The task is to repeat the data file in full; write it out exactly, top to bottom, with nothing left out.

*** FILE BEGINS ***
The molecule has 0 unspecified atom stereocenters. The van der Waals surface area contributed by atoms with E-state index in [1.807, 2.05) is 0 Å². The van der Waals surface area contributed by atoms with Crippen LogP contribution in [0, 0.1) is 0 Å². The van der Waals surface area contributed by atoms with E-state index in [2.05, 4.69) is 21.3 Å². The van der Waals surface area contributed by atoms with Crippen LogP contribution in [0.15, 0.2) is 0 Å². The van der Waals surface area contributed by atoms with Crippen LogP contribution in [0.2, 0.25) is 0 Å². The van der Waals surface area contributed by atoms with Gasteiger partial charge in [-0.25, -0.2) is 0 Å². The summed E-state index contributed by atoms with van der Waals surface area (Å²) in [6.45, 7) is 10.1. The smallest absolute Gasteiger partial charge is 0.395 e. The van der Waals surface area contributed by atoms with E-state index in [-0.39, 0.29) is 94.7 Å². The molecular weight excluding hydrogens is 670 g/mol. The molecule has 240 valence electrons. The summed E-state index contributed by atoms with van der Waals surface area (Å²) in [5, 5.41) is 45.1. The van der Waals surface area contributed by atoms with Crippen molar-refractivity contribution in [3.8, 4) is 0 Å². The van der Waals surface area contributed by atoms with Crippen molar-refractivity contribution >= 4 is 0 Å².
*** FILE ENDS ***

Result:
The molecule has 0 unspecified atom stereocenters. The van der Waals surface area contributed by atoms with E-state index in [1.807, 2.05) is 0 Å². The van der Waals surface area contributed by atoms with Crippen LogP contribution in [0, 0.1) is 0 Å². The van der Waals surface area contributed by atoms with E-state index in [2.05, 4.69) is 21.3 Å². The van der Waals surface area contributed by atoms with Crippen LogP contribution in [0.15, 0.2) is 0 Å². The van der Waals surface area contributed by atoms with Crippen LogP contribution in [0.2, 0.25) is 0 Å². The van der Waals surface area contributed by atoms with Gasteiger partial charge in [-0.25, -0.2) is 0 Å². The summed E-state index contributed by atoms with van der Waals surface area (Å²) in [6.45, 7) is 10.1. The smallest absolute Gasteiger partial charge is 0.395 e. The van der Waals surface area contributed by atoms with E-state index in [-0.39, 0.29) is 94.7 Å². The molecular weight excluding hydrogens is 670 g/mol. The molecule has 240 valence electrons. The summed E-state index contributed by atoms with van der Waals surface area (Å²) in [5, 5.41) is 45.1. The van der Waals surface area contributed by atoms with Crippen molar-refractivity contribution in [3.8, 4) is 0 Å². The van der Waals surface area contributed by atoms with Crippen molar-refractivity contribution >= 4 is 0 Å².